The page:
• thegraduatethegraduate Posts: 9,731
    Why is the RAV4 in this discussion again? I missed that one apparently.
  • gregg_vwgregg_vw Posts: 2,419
    IMHO, Ford would have missed the mark whether they had offered the 3.0 or the 3.5. The car is not just plain. It has awkward proportions. From some angles, it looks fat and dumpy. It looks like an old man's car. I saw it at several auto shows, and almost no one gathered around to look at it. I don't know how Ford managed to take the Audi design genre and remove all the grace from it, but they did.
  • thegraduatethegraduate Posts: 9,731
    If the Ford lost sales from the fact that it is plain (it is a conservative design) then any Camry from the last 20 years would have sold about 9 cars.

    It's conservative, yes. I still haven't found something about it that would keep me from buying it like I have on the Altima (16 year-old's Altezza taillamps) or Camry (wart on its nose, looks too puffy). It's a clean design.

    Truthfully, if its target audience (the old Taurus/Crown Vic crowd) cared so much about exterior design, why does the slab-sided yawn-box Avalon sell so well? Why do I see loads of rounded LeSabres loading the roadways?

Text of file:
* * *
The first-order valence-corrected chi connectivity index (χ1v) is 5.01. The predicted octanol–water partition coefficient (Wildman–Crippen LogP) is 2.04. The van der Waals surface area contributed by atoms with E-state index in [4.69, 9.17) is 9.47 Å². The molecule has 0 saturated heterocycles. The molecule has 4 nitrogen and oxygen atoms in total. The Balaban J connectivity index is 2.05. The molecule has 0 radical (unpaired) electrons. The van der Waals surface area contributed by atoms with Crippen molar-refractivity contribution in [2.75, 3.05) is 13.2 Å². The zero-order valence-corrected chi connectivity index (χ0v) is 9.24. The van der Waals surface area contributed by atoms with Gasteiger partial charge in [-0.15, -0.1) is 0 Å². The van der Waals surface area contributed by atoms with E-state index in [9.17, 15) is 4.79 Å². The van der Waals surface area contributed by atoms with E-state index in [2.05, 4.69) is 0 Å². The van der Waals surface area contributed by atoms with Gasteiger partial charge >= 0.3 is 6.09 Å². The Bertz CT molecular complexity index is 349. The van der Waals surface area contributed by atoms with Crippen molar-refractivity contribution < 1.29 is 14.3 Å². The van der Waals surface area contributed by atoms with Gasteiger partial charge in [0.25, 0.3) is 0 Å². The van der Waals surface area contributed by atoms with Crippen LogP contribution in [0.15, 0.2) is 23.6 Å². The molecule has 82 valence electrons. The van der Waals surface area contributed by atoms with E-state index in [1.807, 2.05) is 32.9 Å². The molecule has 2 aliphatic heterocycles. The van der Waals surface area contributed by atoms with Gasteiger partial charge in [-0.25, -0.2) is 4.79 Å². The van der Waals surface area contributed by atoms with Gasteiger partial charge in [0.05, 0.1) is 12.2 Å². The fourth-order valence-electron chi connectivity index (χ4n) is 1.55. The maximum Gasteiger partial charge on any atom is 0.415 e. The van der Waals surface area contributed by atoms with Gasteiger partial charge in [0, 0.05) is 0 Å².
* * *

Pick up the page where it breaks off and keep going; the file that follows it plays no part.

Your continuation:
People aren't looking for an "exciting, groundbreaking" design in their large cars most of the time. Those type of designs get dated quickly, like the 300 has to me.
  • gregg_vwgregg_vw Posts: 2,419
    Agree with all that you say...except you miss my point. I did NOT say the 500/Taurus' problem was that it is plain.

    Its problem is that it is worse than plain. It is both anonymous and odd-looking. The slab sided Avalon sells so well because the current iteration, definitely not groundbreaking or exciting, is tasteful and looks like understated luxury. There is nothing luxurious looking about the Taurus, but it is ostensibly competing in a group of cars that purport to offer a bit more than your average Sonata.

    But the plain jane Sonata look is less off-putting than that of the Taurus. It just doesn't hang together as a either plain car or an understated aspirational car. Even the blue hair crowd, so enamored of Buicks, isn't flocking to the thing.
  • thegraduatethegraduate Posts: 9,731
    I guess the very odd-looking (to me) head and taillamps are more awkward to me than anything is on the Taurus.